Life-cycle assessment of in situ thermal remediation
Article first published online: 6 SEP 2012
© 2012 Wiley Periodicals, Inc.
Volume 22, Issue 4, pages 75–92, Autumn (Fall) 2012
How to Cite
Fisher, A. (2012), Life-cycle assessment of in situ thermal remediation. Remediation, 22: 75–92. doi: 10.1002/rem.21331
- Issue published online: 6 SEP 2012
- Article first published online: 6 SEP 2012
A detailed cradle-to-grave life-cycle assessment (LCA) of an in situ thermal treatment remedy for a chlorinated-solvent-contaminated site was performed using process LCA. The major materials and activities necessary to install, operate, monitor, and deconstruct the remedy were included in the analysis. The analysis was based on an actual site remedy design and implementation to determine the potential environmental impacts, pinpoint major contributors to impacts, and identify opportunities for improvements during future implementation.
The Electro-Thermal Dynamic Stripping Process (ET-DSP™) in situ thermal technology coupled with a dual-phase extraction and treatment system was evaluated for the remediation of 4,400 yd3 of tetrachloroethene- and trichloroethene-impacted soil, groundwater, and bedrock. The analysis was based on an actual site with an estimated source mass of 2,200 lbs of chlorinated solvents. The remedy was separated into four stages: remedy installation, remedy operation, monitoring, and remedy deconstruction. Environmental impacts were assessed using Sima Pro software, the ecoinvent database, and the ReCiPe midpoint and endpoint methods.
The operation stage of the remedy dominated the environmental impacts across all categories due to the large amount of electricity required by the thermal treatment technology. Alternate sources of electricity could significantly reduce the environmental impacts of the remedy across all impact categories. Other large impacts were observed in the installation stage resulting from the large amount of diesel fuel, steel, activated carbon, and asphalt materials required to implement the technology. These impacts suggest where opportunities for footprint reductions can be found through best management practices such as increased materials reuse, increased recycled-content materials use, and clean fuels and emission control technologies. Smaller impacts were observed in the monitoring and deconstruction stages. Normalized results show the largest environmental burdens to fossil depletion, human toxicity, particulate matter formation, and climate-change categories resulting from activities associated with mining of fossil fuels for use in electricity production.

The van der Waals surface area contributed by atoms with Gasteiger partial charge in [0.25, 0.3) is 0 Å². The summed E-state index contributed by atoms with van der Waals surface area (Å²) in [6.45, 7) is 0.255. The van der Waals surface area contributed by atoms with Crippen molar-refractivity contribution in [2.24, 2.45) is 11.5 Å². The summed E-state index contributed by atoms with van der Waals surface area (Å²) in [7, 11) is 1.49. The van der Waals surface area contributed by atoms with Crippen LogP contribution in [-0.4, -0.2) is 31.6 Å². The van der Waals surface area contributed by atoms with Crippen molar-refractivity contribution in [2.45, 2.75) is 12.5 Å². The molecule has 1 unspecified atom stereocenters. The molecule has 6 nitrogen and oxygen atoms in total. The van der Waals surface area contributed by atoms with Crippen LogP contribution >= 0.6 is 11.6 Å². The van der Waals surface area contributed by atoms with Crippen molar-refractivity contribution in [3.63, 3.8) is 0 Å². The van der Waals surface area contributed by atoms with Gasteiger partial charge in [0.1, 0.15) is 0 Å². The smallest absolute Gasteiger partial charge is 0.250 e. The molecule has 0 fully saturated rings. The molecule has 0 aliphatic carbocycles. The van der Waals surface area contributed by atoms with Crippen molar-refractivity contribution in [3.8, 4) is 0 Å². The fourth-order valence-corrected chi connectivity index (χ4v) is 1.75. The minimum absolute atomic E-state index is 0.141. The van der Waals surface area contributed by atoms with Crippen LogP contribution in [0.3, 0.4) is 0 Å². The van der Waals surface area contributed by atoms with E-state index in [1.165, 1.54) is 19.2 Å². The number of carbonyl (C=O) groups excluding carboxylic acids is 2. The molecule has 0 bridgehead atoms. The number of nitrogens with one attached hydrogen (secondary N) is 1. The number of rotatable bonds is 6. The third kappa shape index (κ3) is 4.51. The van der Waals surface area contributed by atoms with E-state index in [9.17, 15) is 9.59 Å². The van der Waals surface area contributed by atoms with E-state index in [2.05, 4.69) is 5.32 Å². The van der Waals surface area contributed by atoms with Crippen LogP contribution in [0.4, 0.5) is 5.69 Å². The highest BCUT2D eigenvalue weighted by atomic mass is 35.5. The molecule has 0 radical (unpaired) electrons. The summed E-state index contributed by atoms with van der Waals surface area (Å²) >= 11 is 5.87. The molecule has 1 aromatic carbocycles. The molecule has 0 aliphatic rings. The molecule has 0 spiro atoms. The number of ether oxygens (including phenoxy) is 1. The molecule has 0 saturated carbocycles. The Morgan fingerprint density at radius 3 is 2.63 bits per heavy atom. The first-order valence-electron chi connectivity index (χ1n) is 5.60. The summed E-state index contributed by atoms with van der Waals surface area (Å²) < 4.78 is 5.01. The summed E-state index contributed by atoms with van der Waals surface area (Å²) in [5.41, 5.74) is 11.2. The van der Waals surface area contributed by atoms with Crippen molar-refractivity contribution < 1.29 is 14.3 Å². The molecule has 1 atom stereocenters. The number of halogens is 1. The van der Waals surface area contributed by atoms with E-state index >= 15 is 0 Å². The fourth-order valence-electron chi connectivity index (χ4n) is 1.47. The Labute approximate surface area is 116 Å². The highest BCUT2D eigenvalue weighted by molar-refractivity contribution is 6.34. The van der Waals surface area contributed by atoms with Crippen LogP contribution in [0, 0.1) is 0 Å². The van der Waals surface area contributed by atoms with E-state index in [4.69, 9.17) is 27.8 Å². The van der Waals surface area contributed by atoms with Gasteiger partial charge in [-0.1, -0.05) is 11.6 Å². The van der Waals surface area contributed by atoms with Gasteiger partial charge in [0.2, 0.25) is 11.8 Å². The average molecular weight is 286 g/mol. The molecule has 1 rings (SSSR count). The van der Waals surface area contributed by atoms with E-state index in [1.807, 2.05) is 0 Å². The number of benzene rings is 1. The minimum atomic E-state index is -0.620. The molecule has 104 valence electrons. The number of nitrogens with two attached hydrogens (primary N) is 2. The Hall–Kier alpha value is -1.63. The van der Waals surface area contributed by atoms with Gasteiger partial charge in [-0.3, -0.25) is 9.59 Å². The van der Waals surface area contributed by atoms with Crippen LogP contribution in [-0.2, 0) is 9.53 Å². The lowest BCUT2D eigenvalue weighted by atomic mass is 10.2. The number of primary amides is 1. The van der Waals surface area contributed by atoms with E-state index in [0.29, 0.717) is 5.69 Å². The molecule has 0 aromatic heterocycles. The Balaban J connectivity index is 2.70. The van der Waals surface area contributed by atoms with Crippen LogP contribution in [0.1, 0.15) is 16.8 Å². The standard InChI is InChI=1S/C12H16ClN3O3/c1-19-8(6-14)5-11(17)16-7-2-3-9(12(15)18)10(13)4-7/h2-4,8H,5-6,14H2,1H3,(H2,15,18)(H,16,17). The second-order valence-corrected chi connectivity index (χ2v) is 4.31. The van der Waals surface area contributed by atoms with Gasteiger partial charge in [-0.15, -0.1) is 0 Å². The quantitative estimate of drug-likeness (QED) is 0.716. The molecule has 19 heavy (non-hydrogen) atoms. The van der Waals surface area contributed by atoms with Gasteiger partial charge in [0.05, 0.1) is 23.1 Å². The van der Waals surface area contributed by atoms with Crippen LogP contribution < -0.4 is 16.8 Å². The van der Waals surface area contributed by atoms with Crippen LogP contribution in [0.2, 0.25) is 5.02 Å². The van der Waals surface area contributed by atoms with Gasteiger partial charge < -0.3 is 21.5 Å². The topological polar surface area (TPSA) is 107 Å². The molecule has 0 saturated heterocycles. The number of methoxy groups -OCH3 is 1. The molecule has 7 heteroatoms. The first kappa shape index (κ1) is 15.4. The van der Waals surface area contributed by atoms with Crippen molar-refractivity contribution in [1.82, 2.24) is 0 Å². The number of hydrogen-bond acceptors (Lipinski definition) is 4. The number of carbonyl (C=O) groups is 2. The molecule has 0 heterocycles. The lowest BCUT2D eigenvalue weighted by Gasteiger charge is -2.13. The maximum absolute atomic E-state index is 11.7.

In situ thermal treatment can reliably remediate contaminated source areas with contaminants located in low-permeability zones, providing complete destruction of contaminants in a short amount of time, quick return of the site to productive use, and minimized quantities of hazardous materials stored in landfills for future generations to remediate. However, this remediation strategy can also result in significant emissions over a short period of time. It is difficult to quantify the overall value of short-term cleanups with intense treatment emissions against longer-term cleanups with lower treatment emissions because of the environmental, social, and economic trade-offs that need to be considered and understood. LCA is a robust, quantitative tool to help inform stakeholder discussions related to the remedy selection process, trade-off considerations, and environmental footprint-reduction opportunities, and to complement a broader toolbox for the evaluation of sustainable remediation strategies. © 2012 Wiley Periodicals, Inc.